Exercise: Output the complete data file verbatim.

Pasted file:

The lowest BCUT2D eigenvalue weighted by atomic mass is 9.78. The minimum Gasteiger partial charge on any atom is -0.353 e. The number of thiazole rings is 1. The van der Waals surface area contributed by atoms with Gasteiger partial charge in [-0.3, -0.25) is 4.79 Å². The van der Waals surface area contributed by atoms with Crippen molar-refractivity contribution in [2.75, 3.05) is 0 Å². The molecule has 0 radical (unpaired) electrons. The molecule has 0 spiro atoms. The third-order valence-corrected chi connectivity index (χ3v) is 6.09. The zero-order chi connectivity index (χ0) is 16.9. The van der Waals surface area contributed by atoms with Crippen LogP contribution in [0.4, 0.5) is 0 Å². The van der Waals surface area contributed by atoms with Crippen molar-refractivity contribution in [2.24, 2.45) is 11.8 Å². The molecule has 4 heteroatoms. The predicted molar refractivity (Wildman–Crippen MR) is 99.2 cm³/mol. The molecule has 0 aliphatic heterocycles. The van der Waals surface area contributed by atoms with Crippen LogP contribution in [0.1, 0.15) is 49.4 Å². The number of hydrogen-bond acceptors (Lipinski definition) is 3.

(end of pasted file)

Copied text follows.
The lowest BCUT2D eigenvalue weighted by atomic mass is 9.78. The minimum Gasteiger partial charge on any atom is -0.353 e. The number of thiazole rings is 1. The van der Waals surface area contributed by atoms with Gasteiger partial charge in [-0.3, -0.25) is 4.79 Å². The van der Waals surface area contributed by atoms with Crippen molar-refractivity contribution in [2.75, 3.05) is 0 Å². The molecule has 0 radical (unpaired) electrons. The molecule has 0 spiro atoms. The third-order valence-corrected chi connectivity index (χ3v) is 6.09. The zero-order chi connectivity index (χ0) is 16.9. The van der Waals surface area contributed by atoms with Crippen LogP contribution in [0.4, 0.5) is 0 Å². The van der Waals surface area contributed by atoms with Crippen molar-refractivity contribution in [2.24, 2.45) is 11.8 Å². The molecule has 4 heteroatoms. The predicted molar refractivity (Wildman–Crippen MR) is 99.2 cm³/mol. The molecule has 0 aliphatic heterocycles. The van der Waals surface area contributed by atoms with Crippen LogP contribution in [0.1, 0.15) is 49.4 Å². The number of hydrogen-bond acceptors (Lipinski definition) is 3.